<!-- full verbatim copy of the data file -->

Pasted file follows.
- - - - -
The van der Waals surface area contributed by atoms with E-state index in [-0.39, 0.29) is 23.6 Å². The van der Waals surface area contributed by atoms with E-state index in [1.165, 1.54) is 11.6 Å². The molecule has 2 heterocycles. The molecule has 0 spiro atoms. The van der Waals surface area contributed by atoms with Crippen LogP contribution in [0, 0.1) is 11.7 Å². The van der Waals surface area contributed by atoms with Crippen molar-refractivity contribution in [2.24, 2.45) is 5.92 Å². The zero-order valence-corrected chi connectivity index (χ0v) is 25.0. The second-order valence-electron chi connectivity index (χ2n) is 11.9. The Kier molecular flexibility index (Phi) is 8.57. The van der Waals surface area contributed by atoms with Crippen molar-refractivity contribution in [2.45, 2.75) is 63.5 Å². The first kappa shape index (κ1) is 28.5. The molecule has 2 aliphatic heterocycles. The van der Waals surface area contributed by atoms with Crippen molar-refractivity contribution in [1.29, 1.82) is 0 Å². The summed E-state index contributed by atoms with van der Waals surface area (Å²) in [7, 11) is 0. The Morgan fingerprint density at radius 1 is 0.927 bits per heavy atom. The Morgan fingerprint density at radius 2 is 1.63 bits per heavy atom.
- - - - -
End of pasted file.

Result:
The van der Waals surface area contributed by atoms with E-state index in [-0.39, 0.29) is 23.6 Å². The van der Waals surface area contributed by atoms with E-state index in [1.165, 1.54) is 11.6 Å². The molecule has 2 heterocycles. The molecule has 0 spiro atoms. The van der Waals surface area contributed by atoms with Crippen LogP contribution in [0, 0.1) is 11.7 Å². The van der Waals surface area contributed by atoms with Crippen molar-refractivity contribution in [2.24, 2.45) is 5.92 Å². The zero-order valence-corrected chi connectivity index (χ0v) is 25.0. The second-order valence-electron chi connectivity index (χ2n) is 11.9. The Kier molecular flexibility index (Phi) is 8.57. The van der Waals surface area contributed by atoms with Crippen molar-refractivity contribution in [2.45, 2.75) is 63.5 Å². The first kappa shape index (κ1) is 28.5. The molecule has 2 aliphatic heterocycles. The van der Waals surface area contributed by atoms with Crippen molar-refractivity contribution in [1.29, 1.82) is 0 Å². The summed E-state index contributed by atoms with van der Waals surface area (Å²) in [7, 11) is 0. The Morgan fingerprint density at radius 1 is 0.927 bits per heavy atom. The Morgan fingerprint density at radius 2 is 1.63 bits per heavy atom.